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NCJRS Abstract

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NCJ Number: 186576 Find in a Library
Title: Detecting Fraud in Securities Markets (From Fraud Prevention and Control, P 1-7, 2000, Australian Institute of Criminology -- See NCJ-186569)
Author(s): Keith Inman
Date Published: January 29, 2001
Page Count: 7
Sponsoring Agency: Australian Institute of Criminology
Canberra ACT, 2601, Australia
Sale Source: Australian Institute of Criminology
GPO Box 2944
Canberra ACT, 2601,
Australia
Document: HTML
Type: Program/Project Description
Format: Document
Language: English
Country: Australia
Annotation: This paper describes the activities and achievements of the Australian Securities and Investments Commission (ASIC) in its efforts to counter fraud in Australia's securities markets.
Abstract: ASIC is one of three Australian government bodies that regulate financial services; it is the single national regulator of Australia's 1.1 million companies. ASIC regulates advising, selling, and disclosure of financial products and services to consumers, so they have adequate information, are treated fairly, and have adequate avenues for redress. ASIC protects markets and consumers from manipulation, deception, and unfair practices. It is also the "watchdog" of corporations law, as it promotes honesty and fairness in securities and futures markets and in company affairs. ASIC is also a law enforcement agency with over 400 members of an investigative staff that undertakes both criminal and civil actions. ASIC has also been a major player in electronic commerce for several years, as it deals with several million electronic transactions a year as part of its public information services. This paper has sections that describe ASIC's response to electronic commerce, its enforcement capability in this area, and the intelligence and analysis conducted by its specialized Electronic Enforcement Unit; industry cooperation; international cooperation; media coverage of successes; and consumer education and resources.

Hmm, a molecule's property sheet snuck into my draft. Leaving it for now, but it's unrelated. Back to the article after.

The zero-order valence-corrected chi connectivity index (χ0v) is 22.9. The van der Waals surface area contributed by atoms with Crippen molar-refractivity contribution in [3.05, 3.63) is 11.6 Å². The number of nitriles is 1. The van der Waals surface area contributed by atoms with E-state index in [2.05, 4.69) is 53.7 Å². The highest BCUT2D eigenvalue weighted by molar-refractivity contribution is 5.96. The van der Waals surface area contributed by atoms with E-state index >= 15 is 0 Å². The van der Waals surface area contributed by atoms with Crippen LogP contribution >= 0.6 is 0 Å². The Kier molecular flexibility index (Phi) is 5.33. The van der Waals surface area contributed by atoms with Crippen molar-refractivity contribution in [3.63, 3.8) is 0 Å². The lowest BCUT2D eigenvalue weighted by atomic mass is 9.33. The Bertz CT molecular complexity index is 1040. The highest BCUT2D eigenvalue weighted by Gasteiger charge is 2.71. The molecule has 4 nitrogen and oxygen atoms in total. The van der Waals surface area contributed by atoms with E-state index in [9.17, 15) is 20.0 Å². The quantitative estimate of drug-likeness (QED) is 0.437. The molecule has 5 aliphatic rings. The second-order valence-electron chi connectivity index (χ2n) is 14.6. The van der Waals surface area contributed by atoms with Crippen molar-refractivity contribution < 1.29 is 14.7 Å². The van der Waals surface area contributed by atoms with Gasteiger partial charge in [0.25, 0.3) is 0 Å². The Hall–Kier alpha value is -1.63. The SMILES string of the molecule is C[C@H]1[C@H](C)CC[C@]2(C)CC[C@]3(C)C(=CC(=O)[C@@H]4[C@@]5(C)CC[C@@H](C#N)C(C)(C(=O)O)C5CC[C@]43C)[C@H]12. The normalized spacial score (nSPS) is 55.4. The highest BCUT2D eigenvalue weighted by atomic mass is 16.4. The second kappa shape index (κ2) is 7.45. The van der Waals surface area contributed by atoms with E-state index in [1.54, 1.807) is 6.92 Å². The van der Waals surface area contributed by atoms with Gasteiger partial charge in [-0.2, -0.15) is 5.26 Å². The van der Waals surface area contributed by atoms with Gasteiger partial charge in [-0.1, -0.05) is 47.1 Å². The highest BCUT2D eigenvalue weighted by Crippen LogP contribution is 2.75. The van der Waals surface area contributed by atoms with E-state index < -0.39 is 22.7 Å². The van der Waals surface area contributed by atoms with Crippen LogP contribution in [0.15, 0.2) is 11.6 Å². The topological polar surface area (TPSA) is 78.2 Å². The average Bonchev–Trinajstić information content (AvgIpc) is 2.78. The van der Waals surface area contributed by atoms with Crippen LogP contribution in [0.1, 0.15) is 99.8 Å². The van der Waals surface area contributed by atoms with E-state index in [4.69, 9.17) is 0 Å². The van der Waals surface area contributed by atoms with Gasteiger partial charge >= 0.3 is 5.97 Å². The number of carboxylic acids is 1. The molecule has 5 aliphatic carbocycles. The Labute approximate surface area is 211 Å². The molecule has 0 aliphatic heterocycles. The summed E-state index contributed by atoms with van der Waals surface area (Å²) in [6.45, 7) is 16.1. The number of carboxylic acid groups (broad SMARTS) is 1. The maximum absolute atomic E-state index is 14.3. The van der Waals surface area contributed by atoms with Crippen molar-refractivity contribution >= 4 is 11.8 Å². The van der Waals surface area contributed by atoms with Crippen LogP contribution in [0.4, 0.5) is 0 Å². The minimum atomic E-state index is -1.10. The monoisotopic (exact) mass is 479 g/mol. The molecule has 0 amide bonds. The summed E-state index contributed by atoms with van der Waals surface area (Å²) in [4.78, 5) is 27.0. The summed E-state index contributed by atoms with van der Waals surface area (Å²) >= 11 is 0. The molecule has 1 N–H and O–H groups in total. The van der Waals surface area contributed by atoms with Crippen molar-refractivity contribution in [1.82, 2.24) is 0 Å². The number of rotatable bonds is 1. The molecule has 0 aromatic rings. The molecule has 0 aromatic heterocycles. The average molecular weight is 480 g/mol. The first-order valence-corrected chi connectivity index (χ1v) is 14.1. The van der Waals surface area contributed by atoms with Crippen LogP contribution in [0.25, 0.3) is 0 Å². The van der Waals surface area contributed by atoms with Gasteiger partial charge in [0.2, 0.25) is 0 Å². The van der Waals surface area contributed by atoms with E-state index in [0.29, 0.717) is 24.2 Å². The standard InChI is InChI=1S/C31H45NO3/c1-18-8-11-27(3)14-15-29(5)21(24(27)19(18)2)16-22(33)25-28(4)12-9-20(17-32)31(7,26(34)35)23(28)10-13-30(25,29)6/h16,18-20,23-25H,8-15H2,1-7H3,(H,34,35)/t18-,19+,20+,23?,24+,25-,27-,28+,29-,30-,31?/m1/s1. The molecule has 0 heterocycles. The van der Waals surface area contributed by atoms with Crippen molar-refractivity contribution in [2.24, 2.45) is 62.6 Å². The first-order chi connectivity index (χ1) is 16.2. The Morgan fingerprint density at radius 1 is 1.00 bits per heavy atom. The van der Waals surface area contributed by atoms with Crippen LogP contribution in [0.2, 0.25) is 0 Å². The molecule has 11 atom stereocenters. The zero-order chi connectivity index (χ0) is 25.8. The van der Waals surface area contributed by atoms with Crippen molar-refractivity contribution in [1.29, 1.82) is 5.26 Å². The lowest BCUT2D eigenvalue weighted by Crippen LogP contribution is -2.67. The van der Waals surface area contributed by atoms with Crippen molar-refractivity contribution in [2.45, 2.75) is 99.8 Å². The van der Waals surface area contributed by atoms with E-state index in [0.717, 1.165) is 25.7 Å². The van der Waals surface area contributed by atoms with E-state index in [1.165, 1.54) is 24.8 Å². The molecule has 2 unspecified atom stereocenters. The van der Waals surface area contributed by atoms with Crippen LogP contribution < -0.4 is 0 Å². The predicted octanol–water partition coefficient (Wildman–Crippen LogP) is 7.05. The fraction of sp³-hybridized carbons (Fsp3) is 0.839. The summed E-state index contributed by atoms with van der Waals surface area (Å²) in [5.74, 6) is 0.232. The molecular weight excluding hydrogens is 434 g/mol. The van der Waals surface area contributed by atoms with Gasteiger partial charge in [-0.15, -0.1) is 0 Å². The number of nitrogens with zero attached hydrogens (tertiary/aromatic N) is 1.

Main Term(s): Foreign crime prevention
Index Term(s): Foreign laws; Fraud; Fraud and abuse prevention measures; Fraud investigations; Securities fraud
Note: Paper presented at the Fraud Prevention and Control Conference convened by the Australian Institute of Criminology on August 24-25, 2000.
To cite this abstract, use the following link:
http://www.ncjrs.gov/App/publications/abstract.aspx?ID=186576

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